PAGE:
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The former temporary palace of Genghis Khan in Fengning County, Hebei, China.

Disputed ‘Barbarians’: Genghis Khan and Qin Shi Huang

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Some years ago somebody is reported to have said: "The victors write the histories”. Though this chestnut has no attribution, it nevertheless appears in many works including school textbooks. Whether a real quote or not, it needs to be challenged as it is taken as received wisdom. One could argue that histories are written by the first person to get to a clay tablet, scroll, scratch pad or printing press. That is to say, histories have tended to come from the more literate or more technical players. Often those players were skilled propagandists. They may or may not have been ‘winners’, but they knew a threat when they saw one. Author David Jones takes a fresh look at history’s supposed two greatest ‘barbarians’ Genghis Khan and Qin Shi Huang.

Taizu, better known as Genghis Khan, now located in the National Palace Museum in Taipei. (Public Domain)

Taizu, better known as Genghis Khan, now located in the National Palace Museum in Taipei. ( Public Domain )

Historical Propaganda

It is well known that tribes and nations - as they verge towards conquest or conflict - tend to mount a campaign of disinformation and debasement against their opponents. The object is to make their populations believe they are taking appropriate and honorable action against an inferior entity (who is usually cast as the aggressor, and dangerous if not confronted). This is why World War I was cast as ‘The Great War’ and hyped as the ‘war to end all wars’. It was all nonsense of course, but hundreds of thousands signed up, and fortunes were spent in what was a terrible calamity that caused over 40-million casualties.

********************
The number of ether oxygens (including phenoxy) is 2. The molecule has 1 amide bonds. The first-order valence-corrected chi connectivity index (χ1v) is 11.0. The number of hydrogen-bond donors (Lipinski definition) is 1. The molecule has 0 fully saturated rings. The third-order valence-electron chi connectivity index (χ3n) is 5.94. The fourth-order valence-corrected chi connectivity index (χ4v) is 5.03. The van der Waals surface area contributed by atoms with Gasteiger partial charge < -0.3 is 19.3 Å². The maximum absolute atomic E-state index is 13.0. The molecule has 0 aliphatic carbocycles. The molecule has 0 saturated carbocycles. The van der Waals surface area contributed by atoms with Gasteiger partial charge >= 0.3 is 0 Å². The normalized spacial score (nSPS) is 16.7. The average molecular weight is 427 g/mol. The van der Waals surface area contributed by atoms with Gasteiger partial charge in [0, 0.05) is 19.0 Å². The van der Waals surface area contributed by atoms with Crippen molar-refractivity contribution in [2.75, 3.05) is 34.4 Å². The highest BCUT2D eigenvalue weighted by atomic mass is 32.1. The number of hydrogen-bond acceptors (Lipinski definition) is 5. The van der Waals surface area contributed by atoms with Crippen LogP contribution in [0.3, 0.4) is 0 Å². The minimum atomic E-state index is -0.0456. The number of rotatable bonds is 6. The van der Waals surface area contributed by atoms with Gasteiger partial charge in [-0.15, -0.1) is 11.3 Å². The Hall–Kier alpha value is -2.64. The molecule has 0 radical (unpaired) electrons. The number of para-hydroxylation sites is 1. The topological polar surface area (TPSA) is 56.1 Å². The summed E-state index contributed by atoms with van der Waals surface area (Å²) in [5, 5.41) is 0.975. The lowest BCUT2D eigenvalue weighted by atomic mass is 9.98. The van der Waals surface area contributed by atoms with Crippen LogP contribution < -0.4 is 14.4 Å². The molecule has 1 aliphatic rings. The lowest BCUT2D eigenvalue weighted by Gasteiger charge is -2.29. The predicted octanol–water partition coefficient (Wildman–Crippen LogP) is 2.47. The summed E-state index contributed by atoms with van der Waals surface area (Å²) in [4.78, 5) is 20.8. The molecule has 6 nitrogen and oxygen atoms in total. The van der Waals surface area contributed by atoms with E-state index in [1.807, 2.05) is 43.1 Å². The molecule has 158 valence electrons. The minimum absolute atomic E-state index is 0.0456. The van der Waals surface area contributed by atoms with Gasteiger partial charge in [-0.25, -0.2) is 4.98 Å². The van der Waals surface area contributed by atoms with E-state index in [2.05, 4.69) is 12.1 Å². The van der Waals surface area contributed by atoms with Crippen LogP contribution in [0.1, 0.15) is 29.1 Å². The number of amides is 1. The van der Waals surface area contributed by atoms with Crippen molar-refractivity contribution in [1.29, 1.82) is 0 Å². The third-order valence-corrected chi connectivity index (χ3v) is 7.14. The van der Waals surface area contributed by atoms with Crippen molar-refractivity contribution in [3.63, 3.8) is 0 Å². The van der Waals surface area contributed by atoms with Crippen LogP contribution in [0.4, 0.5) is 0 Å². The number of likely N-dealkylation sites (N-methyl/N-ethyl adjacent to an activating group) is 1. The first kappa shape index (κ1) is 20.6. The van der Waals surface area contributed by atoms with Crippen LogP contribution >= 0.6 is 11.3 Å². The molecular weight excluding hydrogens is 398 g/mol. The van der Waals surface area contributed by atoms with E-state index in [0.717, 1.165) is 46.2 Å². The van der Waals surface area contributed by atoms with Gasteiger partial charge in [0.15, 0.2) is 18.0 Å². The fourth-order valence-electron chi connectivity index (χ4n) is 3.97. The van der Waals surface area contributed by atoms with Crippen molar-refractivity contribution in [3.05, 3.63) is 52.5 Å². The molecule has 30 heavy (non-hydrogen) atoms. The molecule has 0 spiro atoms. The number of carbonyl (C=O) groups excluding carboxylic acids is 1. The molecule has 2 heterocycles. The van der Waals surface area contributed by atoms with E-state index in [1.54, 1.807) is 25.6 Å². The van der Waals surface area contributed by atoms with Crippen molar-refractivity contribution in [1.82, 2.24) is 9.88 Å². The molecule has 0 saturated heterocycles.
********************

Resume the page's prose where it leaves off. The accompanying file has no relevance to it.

A portrait painting of Qin Shi Huangdi, first emperor of the Qin Dynasty, from an 18th-century album of Chinese emperors' portraits. (Public Domain)

A portrait painting of Qin Shi Huangdi, first emperor of the Qin Dynasty, from an 18th-century album of Chinese emperors' portraits. ( Public Domain )

The consequence of all this hype and hyperbole is that one never gains access to all the facts on historical events. The reports are usually a summary of opinions - a lot of which are contradictory and many of which are made up. One is left to draw one’s own conclusion about what the event was all about, what precipitated it and what its effects were. But does one in fact draw conclusions from study? Does one actually weigh the evidence and come to reasoned decisions? One might well if one spent months or years studying the evidence on one’s own, consulted widely with players from all sides, wrote provocative essays and begged for peer review.

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David G. Jones  B.A., M.A. is a retired government executive and university teacher. Fellow of the University of King's College, he was awarded the Queen's Jubilee Medal, and holds an officer's commission in the Canadian Army. He has been studying the origins of the Chinese empire for two decades, and is author of  The School of Sun Tzu: Winning Empires without War  .

Top Image : The former temporary palace of Genghis Khan in Fengning County, Hebei, China. ( CC BY-SA 3.0)

By David Jones

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